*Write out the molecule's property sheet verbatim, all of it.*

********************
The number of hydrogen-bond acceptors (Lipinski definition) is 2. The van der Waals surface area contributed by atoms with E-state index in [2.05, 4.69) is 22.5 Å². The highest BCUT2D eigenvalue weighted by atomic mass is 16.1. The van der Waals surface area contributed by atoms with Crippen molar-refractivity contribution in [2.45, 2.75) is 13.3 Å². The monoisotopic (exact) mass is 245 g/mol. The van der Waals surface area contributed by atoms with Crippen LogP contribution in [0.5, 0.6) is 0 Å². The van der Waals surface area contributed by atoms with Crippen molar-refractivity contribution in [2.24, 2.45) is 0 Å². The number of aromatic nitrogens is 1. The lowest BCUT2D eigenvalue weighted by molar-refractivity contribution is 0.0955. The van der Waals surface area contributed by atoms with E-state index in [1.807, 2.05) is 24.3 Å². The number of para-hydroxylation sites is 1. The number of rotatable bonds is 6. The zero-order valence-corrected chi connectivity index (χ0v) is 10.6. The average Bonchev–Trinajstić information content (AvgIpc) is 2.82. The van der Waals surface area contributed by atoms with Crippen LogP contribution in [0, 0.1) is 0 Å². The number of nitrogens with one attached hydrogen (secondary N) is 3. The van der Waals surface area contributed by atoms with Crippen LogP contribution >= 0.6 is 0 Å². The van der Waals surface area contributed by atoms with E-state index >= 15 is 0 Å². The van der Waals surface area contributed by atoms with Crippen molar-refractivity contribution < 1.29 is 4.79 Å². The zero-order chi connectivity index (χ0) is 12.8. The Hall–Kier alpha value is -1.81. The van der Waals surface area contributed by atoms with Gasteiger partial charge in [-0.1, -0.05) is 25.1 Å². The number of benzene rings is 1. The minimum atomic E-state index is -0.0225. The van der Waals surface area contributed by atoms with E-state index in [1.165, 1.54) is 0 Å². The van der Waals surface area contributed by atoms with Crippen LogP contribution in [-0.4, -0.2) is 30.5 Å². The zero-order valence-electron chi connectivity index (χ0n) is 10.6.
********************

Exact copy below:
The number of hydrogen-bond acceptors (Lipinski definition) is 2. The van der Waals surface area contributed by atoms with E-state index in [2.05, 4.69) is 22.5 Å². The highest BCUT2D eigenvalue weighted by atomic mass is 16.1. The van der Waals surface area contributed by atoms with Crippen molar-refractivity contribution in [2.45, 2.75) is 13.3 Å². The monoisotopic (exact) mass is 245 g/mol. The van der Waals surface area contributed by atoms with Crippen LogP contribution in [0.5, 0.6) is 0 Å². The van der Waals surface area contributed by atoms with Crippen molar-refractivity contribution in [2.24, 2.45) is 0 Å². The number of aromatic nitrogens is 1. The lowest BCUT2D eigenvalue weighted by molar-refractivity contribution is 0.0955. The van der Waals surface area contributed by atoms with E-state index in [1.807, 2.05) is 24.3 Å². The number of para-hydroxylation sites is 1. The number of rotatable bonds is 6. The zero-order valence-corrected chi connectivity index (χ0v) is 10.6. The average Bonchev–Trinajstić information content (AvgIpc) is 2.82. The van der Waals surface area contributed by atoms with Crippen LogP contribution in [0, 0.1) is 0 Å². The number of nitrogens with one attached hydrogen (secondary N) is 3. The van der Waals surface area contributed by atoms with Crippen LogP contribution >= 0.6 is 0 Å². The van der Waals surface area contributed by atoms with E-state index >= 15 is 0 Å². The van der Waals surface area contributed by atoms with Crippen molar-refractivity contribution < 1.29 is 4.79 Å². The zero-order chi connectivity index (χ0) is 12.8. The Hall–Kier alpha value is -1.81. The van der Waals surface area contributed by atoms with Gasteiger partial charge in [-0.1, -0.05) is 25.1 Å². The number of benzene rings is 1. The minimum atomic E-state index is -0.0225. The van der Waals surface area contributed by atoms with E-state index in [1.165, 1.54) is 0 Å². The van der Waals surface area contributed by atoms with Crippen LogP contribution in [-0.4, -0.2) is 30.5 Å². The zero-order valence-electron chi connectivity index (χ0n) is 10.6.